A Critique of Khan Academy—Is It Deserved?
Katie Ash of EdWeek writes about a critique of Khan Academy that’s gone viral:
“By now, you’ve probably heard of Sal Khan, the educator who began by creating videos to explain math to his cousins, which has grown into a library of over 3,000 assorted educational clips with more than 150 million views on YouTube. The resulting Khan Academy, a nonprofit organization that aims to provide students with free access to all those resources, has received grant funding from educational philanthropy giants like the Bill & Melinda Gates Foundation.
However, not everyone is thrilled with the concept. In June, two associate professors from Grand Valley State University in Allendale, Michigan—Dave Coffey and John Golden—posted a video in the satirical style of Mystery Science Theater 3000 critiquing a Khan Academy video explaining how to multiply and divide negative and positive integers. The professors criticized Khan’s inconsistency with positive and negative signs in the video, and pointed out areas where he could improve his pedagogy, generally poking fun at the Khan Academy and its trove of videos.
The professors’ video went viral and is now up to over 20,000 views on YouTube. In response, the Khan Academy immediately pulled the math video in question and posted two separate videos explaining the concept, implementing many of the changes suggested by the professors in their satirical video. A few days later, the Khan Academy released yet another video dealing with the same subject and addressing more of the professors’ concerns.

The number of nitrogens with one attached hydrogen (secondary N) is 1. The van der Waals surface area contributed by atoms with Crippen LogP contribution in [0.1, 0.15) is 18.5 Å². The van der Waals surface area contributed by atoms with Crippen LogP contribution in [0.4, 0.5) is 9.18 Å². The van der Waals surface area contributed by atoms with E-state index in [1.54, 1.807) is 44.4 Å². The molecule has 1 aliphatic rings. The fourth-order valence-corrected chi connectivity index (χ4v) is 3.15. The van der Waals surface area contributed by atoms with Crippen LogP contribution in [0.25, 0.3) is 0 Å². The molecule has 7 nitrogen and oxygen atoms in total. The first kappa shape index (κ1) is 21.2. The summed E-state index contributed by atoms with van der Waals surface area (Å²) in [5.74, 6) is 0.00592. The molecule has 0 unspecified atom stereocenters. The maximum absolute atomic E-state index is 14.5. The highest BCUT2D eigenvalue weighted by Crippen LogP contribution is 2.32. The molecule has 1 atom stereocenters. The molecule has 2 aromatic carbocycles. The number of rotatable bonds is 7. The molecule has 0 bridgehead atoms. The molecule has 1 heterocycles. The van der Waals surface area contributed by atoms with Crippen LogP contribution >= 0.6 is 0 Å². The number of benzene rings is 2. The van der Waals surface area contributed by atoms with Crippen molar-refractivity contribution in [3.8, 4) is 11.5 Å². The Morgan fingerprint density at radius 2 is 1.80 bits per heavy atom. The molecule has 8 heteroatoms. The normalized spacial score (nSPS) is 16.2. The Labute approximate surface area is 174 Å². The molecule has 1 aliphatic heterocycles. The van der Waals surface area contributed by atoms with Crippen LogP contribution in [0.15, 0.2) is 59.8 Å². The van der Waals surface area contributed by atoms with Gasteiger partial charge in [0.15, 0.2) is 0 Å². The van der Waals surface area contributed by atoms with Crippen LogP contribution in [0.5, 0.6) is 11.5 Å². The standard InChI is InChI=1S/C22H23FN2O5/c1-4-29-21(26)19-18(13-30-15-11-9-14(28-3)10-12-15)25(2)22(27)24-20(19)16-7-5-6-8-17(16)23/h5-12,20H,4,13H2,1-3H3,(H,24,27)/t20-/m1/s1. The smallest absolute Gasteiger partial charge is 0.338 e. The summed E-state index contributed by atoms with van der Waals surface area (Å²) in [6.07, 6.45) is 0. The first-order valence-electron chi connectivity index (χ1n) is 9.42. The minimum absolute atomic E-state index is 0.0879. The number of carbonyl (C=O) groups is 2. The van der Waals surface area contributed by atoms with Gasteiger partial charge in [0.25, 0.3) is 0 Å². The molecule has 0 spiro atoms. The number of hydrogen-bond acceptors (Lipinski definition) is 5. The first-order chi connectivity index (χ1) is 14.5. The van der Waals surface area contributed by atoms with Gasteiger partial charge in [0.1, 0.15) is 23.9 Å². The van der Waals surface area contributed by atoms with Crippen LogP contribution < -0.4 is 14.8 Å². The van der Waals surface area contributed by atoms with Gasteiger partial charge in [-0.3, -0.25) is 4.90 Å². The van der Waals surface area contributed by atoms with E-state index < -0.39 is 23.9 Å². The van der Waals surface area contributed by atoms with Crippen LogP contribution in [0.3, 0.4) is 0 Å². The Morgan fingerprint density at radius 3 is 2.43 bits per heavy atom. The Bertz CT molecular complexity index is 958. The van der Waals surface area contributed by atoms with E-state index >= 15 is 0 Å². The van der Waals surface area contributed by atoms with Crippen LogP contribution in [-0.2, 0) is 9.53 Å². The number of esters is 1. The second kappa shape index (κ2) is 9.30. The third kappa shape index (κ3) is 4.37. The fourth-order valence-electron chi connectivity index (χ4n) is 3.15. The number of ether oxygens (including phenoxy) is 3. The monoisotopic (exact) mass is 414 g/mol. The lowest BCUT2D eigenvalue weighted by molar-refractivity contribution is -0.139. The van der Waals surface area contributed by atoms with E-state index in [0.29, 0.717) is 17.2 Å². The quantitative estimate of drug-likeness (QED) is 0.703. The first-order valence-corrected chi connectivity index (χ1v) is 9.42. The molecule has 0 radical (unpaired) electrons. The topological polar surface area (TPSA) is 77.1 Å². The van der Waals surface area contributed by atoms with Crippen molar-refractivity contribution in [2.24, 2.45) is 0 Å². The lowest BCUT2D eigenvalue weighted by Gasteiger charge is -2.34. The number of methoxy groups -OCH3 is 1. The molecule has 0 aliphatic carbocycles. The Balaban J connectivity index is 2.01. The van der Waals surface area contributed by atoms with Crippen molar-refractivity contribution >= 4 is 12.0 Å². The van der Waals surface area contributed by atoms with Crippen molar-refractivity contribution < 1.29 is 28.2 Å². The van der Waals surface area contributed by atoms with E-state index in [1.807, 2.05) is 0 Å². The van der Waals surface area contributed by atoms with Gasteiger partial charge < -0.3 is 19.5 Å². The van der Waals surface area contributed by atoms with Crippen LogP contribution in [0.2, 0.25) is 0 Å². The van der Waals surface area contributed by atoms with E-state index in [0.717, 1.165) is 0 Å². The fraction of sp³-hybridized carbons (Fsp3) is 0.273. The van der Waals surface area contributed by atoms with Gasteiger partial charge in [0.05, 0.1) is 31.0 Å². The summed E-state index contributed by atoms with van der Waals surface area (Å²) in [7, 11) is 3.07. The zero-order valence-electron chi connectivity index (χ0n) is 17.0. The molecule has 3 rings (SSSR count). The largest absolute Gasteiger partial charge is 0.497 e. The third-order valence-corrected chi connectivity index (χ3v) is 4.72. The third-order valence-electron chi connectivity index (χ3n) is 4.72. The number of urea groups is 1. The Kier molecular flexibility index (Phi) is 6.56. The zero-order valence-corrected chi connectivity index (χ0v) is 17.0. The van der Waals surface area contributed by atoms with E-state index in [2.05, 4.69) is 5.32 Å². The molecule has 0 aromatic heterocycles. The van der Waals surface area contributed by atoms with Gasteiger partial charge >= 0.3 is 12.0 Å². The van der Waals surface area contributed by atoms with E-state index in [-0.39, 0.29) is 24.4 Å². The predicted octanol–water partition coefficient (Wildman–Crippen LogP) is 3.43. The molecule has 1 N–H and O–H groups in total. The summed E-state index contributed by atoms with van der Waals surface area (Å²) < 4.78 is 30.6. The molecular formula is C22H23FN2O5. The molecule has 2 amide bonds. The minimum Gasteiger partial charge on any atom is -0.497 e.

But as Dave Coffey explained on his blog, it is the pedagogy of the lecture model and Khan’s emphasis on how to complete the mathematical procedures he’s explaining instead of the conceptual framework behind those procedures (the why of education) that is at the heart of the criticism.” Read more here.
Have you watched Coffey and Golden’s video? What do you think of Khan Academy, and does it deserve the professors’ criticism?